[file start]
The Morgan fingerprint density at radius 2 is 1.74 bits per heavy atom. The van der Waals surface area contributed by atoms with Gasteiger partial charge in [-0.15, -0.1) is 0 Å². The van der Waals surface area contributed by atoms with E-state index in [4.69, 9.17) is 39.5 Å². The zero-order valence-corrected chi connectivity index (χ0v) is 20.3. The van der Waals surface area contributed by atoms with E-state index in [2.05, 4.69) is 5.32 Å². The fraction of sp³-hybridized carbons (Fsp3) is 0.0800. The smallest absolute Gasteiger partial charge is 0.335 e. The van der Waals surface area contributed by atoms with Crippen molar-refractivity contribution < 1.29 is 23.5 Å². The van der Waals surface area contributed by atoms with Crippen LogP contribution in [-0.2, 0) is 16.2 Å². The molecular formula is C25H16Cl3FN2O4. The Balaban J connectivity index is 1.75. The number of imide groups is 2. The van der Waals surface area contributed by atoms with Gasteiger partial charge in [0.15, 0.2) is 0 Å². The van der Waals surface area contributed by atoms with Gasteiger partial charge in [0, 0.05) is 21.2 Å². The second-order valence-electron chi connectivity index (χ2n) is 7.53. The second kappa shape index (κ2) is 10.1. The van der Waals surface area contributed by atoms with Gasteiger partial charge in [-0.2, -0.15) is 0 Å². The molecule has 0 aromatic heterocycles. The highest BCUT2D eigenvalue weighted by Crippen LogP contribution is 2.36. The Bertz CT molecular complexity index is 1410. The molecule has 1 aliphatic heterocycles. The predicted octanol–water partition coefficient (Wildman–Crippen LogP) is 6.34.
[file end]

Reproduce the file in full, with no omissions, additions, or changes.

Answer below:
The Morgan fingerprint density at radius 2 is 1.74 bits per heavy atom. The van der Waals surface area contributed by atoms with Gasteiger partial charge in [-0.15, -0.1) is 0 Å². The van der Waals surface area contributed by atoms with E-state index in [4.69, 9.17) is 39.5 Å². The zero-order valence-corrected chi connectivity index (χ0v) is 20.3. The van der Waals surface area contributed by atoms with E-state index in [2.05, 4.69) is 5.32 Å². The fraction of sp³-hybridized carbons (Fsp3) is 0.0800. The smallest absolute Gasteiger partial charge is 0.335 e. The van der Waals surface area contributed by atoms with Crippen molar-refractivity contribution < 1.29 is 23.5 Å². The van der Waals surface area contributed by atoms with Crippen LogP contribution in [-0.2, 0) is 16.2 Å². The molecular formula is C25H16Cl3FN2O4. The Balaban J connectivity index is 1.75. The number of imide groups is 2. The van der Waals surface area contributed by atoms with Gasteiger partial charge in [0.15, 0.2) is 0 Å². The van der Waals surface area contributed by atoms with Gasteiger partial charge in [0, 0.05) is 21.2 Å². The second-order valence-electron chi connectivity index (χ2n) is 7.53. The second kappa shape index (κ2) is 10.1. The van der Waals surface area contributed by atoms with Gasteiger partial charge in [-0.2, -0.15) is 0 Å². The molecule has 0 aromatic heterocycles. The highest BCUT2D eigenvalue weighted by Crippen LogP contribution is 2.36. The Bertz CT molecular complexity index is 1410. The molecule has 1 aliphatic heterocycles. The predicted octanol–water partition coefficient (Wildman–Crippen LogP) is 6.34.